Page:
Government ministers will be invited to this summer’s Great Yorkshire Show to witness first-hand its educational merits, in a move prompted by concerns that schoolchildren will be denied opportunities to visit the event.
Show director Charles Mills said the Yorkshire Agricultural Society will be writing to the Department for Education to invite representatives to attend the 159th show.
It follows last week’s supreme court ruling to uphold the ban on parents taking children out of school for family holidays during term time. The Government toughened its stance four years ago and said schools should only approve absences in exceptional circumstances.
York farmer Mr Mills said: “People are still uncertain about what they can and can’t do. The Great Yorkshire Show is an educational event and it should qualify in every school for children to have time off to come here and not be penalised.”
As well as education ministers, officials from the Department for the Environment, Food and Rural Affairs (Defra) will, as usual, be invited to attend the show, which takes place this year on July 11-13.
All agricultural shows currently face the prospect of losing their poultry sections. A ban on poultry fairs and gatherings remains in place under government restrictions to tackle avian flu.
People are still uncertain about what they can and can’t do.Charles Mills, show director at the Yorkshire Agricultural Society
As reported in The Yorkshire Post yesterday, all poultry in England are now allowed outside following a new assessment of the risk they could catch bird flu from wild birds. The Government is keeping its remaining restrictions under review.
More than 1,000 poultry entries were put forward for last year’s Great Yorkshire Show.
Mr Mills said: “We can only do what we’re allowed to and we are staying in close communication with Defra and the NFU (National Farmers’ Union). We will work with the rules we are given but it would be very disappointing not to have poultry at the show.”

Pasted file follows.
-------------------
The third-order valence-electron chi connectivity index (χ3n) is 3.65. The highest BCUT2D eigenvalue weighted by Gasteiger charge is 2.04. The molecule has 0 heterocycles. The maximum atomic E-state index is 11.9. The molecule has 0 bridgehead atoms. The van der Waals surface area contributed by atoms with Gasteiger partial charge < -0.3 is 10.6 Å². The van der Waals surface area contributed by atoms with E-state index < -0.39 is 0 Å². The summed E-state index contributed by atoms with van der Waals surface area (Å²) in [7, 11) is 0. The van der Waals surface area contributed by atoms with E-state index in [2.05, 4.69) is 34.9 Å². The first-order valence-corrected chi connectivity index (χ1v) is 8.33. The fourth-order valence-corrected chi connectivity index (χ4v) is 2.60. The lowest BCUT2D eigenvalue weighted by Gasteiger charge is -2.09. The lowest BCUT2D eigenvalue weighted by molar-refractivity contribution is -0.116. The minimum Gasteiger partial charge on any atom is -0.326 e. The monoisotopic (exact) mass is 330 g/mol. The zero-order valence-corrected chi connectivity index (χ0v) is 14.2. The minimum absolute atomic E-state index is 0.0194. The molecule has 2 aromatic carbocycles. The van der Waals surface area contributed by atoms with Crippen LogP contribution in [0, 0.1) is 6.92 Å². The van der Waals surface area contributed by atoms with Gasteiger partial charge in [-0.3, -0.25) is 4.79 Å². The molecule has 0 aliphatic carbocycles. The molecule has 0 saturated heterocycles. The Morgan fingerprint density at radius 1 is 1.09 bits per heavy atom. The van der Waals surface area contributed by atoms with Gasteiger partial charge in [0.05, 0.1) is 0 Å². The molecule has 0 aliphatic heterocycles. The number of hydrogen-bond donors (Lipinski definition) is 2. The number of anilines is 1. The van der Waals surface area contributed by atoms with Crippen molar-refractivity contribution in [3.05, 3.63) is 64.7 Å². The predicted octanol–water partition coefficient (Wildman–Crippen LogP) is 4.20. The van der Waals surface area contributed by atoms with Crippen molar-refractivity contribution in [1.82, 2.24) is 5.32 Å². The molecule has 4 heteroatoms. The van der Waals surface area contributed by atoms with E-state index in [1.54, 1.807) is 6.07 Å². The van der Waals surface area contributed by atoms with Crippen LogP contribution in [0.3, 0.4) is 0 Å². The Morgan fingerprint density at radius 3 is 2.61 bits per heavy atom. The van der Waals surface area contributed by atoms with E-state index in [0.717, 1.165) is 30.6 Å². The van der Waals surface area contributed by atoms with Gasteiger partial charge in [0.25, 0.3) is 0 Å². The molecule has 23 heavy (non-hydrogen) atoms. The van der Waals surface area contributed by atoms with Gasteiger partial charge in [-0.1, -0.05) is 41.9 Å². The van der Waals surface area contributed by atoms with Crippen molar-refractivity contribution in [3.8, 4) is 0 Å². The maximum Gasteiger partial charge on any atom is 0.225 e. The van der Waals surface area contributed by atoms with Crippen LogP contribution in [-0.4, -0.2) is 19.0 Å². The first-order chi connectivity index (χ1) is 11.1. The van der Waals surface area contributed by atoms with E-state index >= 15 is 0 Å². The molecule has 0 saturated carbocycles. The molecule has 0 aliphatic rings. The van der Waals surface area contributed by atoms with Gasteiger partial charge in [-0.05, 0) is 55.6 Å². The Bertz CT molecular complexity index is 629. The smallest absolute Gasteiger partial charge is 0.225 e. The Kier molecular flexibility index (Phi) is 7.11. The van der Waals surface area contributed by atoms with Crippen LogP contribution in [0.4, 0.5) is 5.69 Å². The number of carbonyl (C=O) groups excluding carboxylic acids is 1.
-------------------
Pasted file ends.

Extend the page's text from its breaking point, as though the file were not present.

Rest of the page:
The show line up has plenty to entice visitors, the show director said, not least performances from East Yorkshire-based Atkinson Action Horses in the main ring.
“It’s great to have someone from Yorkshire in the main ring and that’s something that influenced us,” Mr Mills said. “I’m looking forward to seeing them. They’re very enthusiastic.”
The showground’s rebuilt exhibition hall, which opened ahead of the 2016 show, will showcase food and drink, with street food set to be a new feature, both in the hall and around the show fields.
New drainage work will be undertaken at a car park after the Harrogate Spring Flower Show is held at the showground on April 20-23, Mr Mills said, but “relatively kind” winter weather means the showground is looking “very good” with just three months to go before the country’s premier agricultural show returns.
Other new features at the 159th Great Yorkshire Show will include:
A newly revamped equine collecting ring, courtesy of a £70,000 investment to improve conditions under the direction of former Olympic show jumper Graham Fletcher;
RAF Falcons will perform a parachute display for the first time;
Fordson is celebrating its 100-year anniversary and a range of agricultural machinery spanning the years from 1917 will be on display on the President’s Lawn;
In the livestock section, the Charolais Cattle Society will hold its summer national show, with 75 head of cattle expected to take part.